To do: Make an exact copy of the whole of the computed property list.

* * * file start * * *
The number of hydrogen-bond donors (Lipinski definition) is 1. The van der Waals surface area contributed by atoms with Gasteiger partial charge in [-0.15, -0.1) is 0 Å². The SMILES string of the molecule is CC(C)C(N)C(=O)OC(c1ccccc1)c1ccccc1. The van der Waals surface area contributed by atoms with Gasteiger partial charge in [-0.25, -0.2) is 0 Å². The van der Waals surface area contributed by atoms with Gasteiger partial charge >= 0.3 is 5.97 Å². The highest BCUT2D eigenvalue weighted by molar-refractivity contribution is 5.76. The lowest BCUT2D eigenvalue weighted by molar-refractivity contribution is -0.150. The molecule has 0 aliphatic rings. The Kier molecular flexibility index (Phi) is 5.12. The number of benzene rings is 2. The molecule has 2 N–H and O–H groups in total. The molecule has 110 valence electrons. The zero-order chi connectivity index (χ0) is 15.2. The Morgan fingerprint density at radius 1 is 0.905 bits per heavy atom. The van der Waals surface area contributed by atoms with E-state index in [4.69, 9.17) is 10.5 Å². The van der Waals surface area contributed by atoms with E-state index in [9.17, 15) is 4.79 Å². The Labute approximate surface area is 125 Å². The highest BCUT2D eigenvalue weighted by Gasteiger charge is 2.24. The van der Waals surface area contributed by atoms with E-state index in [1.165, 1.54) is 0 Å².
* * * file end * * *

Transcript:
The number of hydrogen-bond donors (Lipinski definition) is 1. The van der Waals surface area contributed by atoms with Gasteiger partial charge in [-0.15, -0.1) is 0 Å². The SMILES string of the molecule is CC(C)C(N)C(=O)OC(c1ccccc1)c1ccccc1. The van der Waals surface area contributed by atoms with Gasteiger partial charge in [-0.25, -0.2) is 0 Å². The van der Waals surface area contributed by atoms with Gasteiger partial charge >= 0.3 is 5.97 Å². The highest BCUT2D eigenvalue weighted by molar-refractivity contribution is 5.76. The lowest BCUT2D eigenvalue weighted by molar-refractivity contribution is -0.150. The molecule has 0 aliphatic rings. The Kier molecular flexibility index (Phi) is 5.12. The number of benzene rings is 2. The molecule has 2 N–H and O–H groups in total. The molecule has 110 valence electrons. The zero-order chi connectivity index (χ0) is 15.2. The Morgan fingerprint density at radius 1 is 0.905 bits per heavy atom. The van der Waals surface area contributed by atoms with E-state index in [4.69, 9.17) is 10.5 Å². The van der Waals surface area contributed by atoms with E-state index in [9.17, 15) is 4.79 Å². The Labute approximate surface area is 125 Å². The highest BCUT2D eigenvalue weighted by Gasteiger charge is 2.24. The van der Waals surface area contributed by atoms with E-state index in [1.165, 1.54) is 0 Å².